Movie Review: Bombies

By Joan K. Widdifield, Psy.D
Movie Magazine International
BOMBIES is an hour-long educational documentary film about the estimated 10-30 million unexploded cluster bombs in Laos, leftover from the secret war America waged on the tiny Southeast Asian country. BOMBIES has won over 20 awards. It is written, directed and produced by notable documentary filmmaker, Jack Silberman who has won several awards for his nature, wildlife conservation and international development films, and is now working on one film about child soldiers and another about the so-called "Refuse-niks," the Israeli soldiers who refuse to oppress or use force with Palestinians.

In BOMBIES Silberman takes us to the beautiful serene-looking mountain villages in Laos showing us what happens on the other side of the gun. He uses archival footage of the original bombing raids, interviews with villagers, footage of child accident victims he saw while he was there filming, and interviews with humanitarian aid workers. He interviews Rae McGrath, co-laureate of the 1997 Nobel Peace prize and founder of the British humanitarian organization Mines Advisory Group or MAG, that is conducting mine clearance in Laos.

Between 1964 and 1973 the United States conducted a secret war, dropping over two million tons of ordnance on Laos. American planes delivered the equivalent of a B-52 planeload of bombs every eight minutes, 24 hours a day, for nine years. This was in violation of the Geneva Accords, which the U.S. signed in 1962. Led by President Kennedy, the CIA, and the Air Force, it was conducted without the knowledge of the American people or the Congress. The stated purpose of the bombing was to deter communism in northeast Laos, and to block Vietnamese use of the Ho Chi Minh trail in the southeast.

Many bombs didn’t explode, especially the newly developed bomblets called "cluster bombs." A large bombshell holds about 670 of the bomblets; it opens in mid-air, and each of those contains 300 ball bearings. Unlike landmines that are meant to maim, cluster bombs are designed to kill. It is estimated that 90 million cluster bombs were dropped on Laos. About 10 – 30% fail to explode, leaving millions of unexploded bombs scattered across the land, as treacherous as when they fell thirty years before. Since the secret war ended more than 12,000 people have been killed or injured by cluster bombs.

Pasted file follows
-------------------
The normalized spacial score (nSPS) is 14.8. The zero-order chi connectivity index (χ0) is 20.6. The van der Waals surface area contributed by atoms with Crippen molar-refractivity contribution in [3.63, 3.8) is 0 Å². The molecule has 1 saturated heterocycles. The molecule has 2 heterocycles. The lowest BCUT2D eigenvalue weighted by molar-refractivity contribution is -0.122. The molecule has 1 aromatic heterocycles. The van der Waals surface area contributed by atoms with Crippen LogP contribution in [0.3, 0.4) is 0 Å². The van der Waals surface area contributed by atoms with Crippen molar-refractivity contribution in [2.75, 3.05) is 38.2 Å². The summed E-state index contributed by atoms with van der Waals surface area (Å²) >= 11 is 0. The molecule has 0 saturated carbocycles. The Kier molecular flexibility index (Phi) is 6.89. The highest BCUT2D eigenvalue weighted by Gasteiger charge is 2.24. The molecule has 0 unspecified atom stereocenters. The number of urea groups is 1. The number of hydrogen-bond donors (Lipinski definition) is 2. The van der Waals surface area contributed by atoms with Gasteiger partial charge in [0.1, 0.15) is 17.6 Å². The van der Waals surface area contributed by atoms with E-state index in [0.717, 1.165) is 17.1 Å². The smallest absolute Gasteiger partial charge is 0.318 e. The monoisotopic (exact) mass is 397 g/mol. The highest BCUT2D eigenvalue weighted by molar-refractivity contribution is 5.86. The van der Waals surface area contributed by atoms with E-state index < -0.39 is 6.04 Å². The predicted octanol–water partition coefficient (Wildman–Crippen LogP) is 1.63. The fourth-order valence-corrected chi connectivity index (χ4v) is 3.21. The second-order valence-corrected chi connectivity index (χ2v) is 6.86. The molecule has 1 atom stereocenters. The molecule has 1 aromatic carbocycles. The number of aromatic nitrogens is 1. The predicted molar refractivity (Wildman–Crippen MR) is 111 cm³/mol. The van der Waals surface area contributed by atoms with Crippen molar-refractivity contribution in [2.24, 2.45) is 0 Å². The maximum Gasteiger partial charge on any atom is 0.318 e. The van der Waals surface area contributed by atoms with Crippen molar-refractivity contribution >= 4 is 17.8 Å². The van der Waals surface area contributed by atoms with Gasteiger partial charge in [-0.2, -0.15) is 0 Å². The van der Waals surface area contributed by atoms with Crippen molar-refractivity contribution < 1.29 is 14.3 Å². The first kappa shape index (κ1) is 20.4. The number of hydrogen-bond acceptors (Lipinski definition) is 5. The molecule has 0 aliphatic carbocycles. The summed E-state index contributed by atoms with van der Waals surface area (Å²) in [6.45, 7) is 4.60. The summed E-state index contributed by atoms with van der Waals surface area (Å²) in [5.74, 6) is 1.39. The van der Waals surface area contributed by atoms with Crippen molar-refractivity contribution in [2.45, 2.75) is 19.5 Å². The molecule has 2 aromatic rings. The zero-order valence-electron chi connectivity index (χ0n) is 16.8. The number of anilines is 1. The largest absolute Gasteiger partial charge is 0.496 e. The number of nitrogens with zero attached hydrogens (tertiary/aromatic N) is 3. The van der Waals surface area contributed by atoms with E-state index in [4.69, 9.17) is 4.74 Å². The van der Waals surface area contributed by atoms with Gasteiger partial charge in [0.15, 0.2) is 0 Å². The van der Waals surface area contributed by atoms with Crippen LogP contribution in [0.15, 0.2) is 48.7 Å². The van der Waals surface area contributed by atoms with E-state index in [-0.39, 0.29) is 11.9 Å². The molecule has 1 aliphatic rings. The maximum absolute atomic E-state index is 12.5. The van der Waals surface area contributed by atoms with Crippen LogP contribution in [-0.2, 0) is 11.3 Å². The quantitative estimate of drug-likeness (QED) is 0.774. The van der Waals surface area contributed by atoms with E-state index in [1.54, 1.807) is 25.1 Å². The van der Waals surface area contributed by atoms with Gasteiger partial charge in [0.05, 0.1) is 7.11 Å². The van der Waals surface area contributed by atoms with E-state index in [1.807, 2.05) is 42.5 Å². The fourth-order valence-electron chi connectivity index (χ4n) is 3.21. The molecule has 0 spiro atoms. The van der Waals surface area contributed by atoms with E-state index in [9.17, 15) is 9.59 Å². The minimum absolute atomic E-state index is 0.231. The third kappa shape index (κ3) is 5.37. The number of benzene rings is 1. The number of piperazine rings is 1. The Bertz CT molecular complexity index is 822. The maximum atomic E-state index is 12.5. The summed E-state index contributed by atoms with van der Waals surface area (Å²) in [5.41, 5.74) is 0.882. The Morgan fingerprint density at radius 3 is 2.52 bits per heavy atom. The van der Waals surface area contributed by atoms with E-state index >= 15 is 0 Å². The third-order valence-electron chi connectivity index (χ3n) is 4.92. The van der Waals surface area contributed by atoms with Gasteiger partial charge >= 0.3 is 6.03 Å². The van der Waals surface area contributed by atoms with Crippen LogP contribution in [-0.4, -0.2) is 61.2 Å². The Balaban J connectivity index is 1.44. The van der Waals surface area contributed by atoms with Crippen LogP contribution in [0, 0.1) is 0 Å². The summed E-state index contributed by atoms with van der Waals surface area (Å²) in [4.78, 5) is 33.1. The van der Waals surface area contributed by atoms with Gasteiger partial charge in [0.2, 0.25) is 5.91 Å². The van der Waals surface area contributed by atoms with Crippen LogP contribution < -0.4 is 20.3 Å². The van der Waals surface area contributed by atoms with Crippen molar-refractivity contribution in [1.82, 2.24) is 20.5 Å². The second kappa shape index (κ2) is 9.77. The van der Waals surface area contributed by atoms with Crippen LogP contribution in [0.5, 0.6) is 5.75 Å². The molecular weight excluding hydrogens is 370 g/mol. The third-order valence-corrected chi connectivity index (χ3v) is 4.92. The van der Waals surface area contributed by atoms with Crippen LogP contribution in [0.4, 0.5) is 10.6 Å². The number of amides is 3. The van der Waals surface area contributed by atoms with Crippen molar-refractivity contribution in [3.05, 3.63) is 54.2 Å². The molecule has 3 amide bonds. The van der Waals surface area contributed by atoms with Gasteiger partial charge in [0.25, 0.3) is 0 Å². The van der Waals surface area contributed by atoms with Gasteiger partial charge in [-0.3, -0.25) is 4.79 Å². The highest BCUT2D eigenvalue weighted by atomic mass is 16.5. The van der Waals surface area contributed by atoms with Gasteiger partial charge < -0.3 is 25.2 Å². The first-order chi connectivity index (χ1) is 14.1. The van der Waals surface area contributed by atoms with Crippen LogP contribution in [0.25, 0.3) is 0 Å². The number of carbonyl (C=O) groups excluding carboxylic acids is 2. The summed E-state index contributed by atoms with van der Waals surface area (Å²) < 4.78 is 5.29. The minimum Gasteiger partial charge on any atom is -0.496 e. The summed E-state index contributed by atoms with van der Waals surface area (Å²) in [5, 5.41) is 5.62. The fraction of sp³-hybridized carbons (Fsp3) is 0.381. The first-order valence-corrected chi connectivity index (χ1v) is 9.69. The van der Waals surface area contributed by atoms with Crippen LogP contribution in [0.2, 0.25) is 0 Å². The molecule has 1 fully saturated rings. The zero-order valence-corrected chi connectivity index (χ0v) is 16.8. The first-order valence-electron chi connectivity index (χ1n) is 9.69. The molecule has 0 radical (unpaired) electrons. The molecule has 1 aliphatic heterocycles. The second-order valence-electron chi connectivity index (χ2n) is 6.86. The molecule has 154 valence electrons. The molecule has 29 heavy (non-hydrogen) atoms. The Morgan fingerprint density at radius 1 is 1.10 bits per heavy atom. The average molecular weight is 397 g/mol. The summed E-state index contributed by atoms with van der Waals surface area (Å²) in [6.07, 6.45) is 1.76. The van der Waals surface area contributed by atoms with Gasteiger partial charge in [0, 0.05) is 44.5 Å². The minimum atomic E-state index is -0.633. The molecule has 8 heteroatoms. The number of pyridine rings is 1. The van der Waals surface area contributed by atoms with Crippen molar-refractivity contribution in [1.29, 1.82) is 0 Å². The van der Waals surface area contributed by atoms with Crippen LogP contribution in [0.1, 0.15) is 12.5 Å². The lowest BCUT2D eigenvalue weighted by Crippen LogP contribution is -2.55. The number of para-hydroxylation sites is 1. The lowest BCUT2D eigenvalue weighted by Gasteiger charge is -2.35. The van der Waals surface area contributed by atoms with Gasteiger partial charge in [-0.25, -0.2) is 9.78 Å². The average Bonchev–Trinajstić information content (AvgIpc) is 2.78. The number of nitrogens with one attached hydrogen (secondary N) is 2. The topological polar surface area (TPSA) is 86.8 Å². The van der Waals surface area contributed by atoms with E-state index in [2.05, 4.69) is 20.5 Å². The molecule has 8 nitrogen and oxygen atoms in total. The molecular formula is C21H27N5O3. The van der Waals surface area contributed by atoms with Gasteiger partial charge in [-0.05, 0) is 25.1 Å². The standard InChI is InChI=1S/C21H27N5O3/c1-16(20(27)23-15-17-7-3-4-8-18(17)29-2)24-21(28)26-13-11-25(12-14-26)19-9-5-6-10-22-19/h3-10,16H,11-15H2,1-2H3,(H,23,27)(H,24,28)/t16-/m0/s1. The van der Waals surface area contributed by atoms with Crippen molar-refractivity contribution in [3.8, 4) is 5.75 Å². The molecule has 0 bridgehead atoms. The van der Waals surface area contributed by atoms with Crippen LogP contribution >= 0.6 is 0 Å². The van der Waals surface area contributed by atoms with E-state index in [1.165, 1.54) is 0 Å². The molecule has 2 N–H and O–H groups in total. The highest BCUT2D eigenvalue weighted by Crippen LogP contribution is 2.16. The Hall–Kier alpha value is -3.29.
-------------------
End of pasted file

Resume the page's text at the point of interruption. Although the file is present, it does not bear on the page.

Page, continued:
Called “bombies” by Laotians, cluster bombs litter schoolyards, rice paddies, fields, and are even found in the clefts of bamboo trees. Farmers, scrap metal collectors and children are the main victims of the deadly appealing- looking orbs. There are several types of cluster bombs; they are all about the size of tennis balls and sometimes look like a fruit or a toy.

BOMBIES is on my list of documentary films that American voters should see to be informed about what villagers are dealing with every day as a result of American activities, and also to be informed about the realities of what bombs do to civilians, as we continue to drop them in Iraq and Afghanistan. Former war correspondent for the "N.Y. Times," Chris Hedges says that in the kinds of wars we fight today, civilians are the primary victims, and that the only way to understand war is to understand it through the eyes of the victims. "Civilians are pawns that are seen as collateral." (From the documentary film “Voices in Wartime.”)

The U.S. is still dropping cluster bombs in Iraq and Afghanistan. More than 50 international organizations are calling for a moratorium on the use of cluster bombs. Many believe that their impact on civilians is unacceptable and a breach of international humanitarian law.

Nobel Peace Prize laureate Rae McGrath says about the Laos bombing, “There had been a crime perpetrated against those people that was comparable in my mind to some of the greatest war crimes of all time…This was a wrong against humanity.”

You can get more information about the film on the BOMBIES website, which you can google, or on Bullfrog Films where BOMBIES is available for rent or purchase.

In San Francisco this is Joan Widdifield for Movie Magazine.
More Information:
Documentary; Directed by Jack Silberman